It took Michael Matthews (Orica-GreenEdge) just four attempts to open his 2015 account, claiming stage three of Paris-Nice which also elevated him into the overall race lead by one second. The 24-year-old won the uphill sprint over Davide Cimolai (Lampre-Merida) and Giacomo Nizzolo (Trek) as the race finished in Saint-Pourçain-sur-Sioule for his first victory since stage three of the 2014 Vuelta a España.
Matthews consistency at the race, finishing inside the top ten on three previous occasions, along with his resourcefulness in sprinting for bonus seconds at the intermediate sprint points meant multiple visits to the podium for the Australian, including for the yellow jersey
"The last few days we have been trying to go for a few intermediate sprints and ended up with a few bonus seconds," said Matthews, who disposed world champion Michal Kwiatkowski (Etixx-QuickStep) from the overall lead. "That's how it was possible to take the yellow jersey.
"To put it all together and take the win and the jersey in one day, it's really a special day," added Matthews, who also leads the young rider and points classifications.
With his GreenEdge teammates driving the peloton to the line in the final five kilometres, Matthews explained he was left with very little work to do to claim his first win on French soil.
"Full credit to the team for the win, it was all them," Matthews said. "I just had to do the last 200 metres and that was probably the easy part."
When the day's breakaway was reeled in with 10km to race, Romain Bardet and Jan Bakelants (Ag2r-La Mondiale) joined the sole survivor in front, Paolo Tiralongo (Astana), to interrupt the sprinter's teams run in the finish line but the trio was no match for the fire power of GreenEdge as they were caught with two kilometres to go.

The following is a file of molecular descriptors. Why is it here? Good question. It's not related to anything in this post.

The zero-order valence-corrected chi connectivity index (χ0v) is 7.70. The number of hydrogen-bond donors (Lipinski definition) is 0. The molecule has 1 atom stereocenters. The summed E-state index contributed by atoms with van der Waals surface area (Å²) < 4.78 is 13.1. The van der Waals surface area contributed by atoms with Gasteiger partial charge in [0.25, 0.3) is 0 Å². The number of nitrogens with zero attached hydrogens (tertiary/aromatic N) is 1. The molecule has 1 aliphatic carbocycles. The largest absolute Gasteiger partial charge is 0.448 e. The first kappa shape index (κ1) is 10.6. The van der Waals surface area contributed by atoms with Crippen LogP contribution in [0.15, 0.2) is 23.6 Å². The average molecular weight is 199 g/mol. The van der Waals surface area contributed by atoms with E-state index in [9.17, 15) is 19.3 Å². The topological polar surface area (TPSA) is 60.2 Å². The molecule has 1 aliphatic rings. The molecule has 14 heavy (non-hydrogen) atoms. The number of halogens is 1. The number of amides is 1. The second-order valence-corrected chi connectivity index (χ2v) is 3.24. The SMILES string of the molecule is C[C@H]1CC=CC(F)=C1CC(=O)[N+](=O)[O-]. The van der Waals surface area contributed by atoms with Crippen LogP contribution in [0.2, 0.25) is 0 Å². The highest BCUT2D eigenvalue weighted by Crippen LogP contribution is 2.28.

"We had a good meeting this morning and said everyone is in good shape and if we work together we can really nail this. The way they rode was absolutely text book, it was exactly the way we talked about in the meeting, I couldn't ask for a better lead out," Matthews said of the team tactics for the day.
"From four kilometres to go we dominated the race and we showed our strength in the lead out and no one could come near us with the horse power we had."
With stage four concluding with the tough summit finish on the Croix de Chaubouret, Matthews added that he expects to lose the yellow jersey but will do his best to honour it.
"I have been looking at tomorrow from a long way out," he said. "It's going to be a hard climb 100%, but I'm going to do my best to try and hang on as long as possible, if not all the way to the top.
"If I can't hold on, then I want to ride with respect to the jersey, all the way to the finish."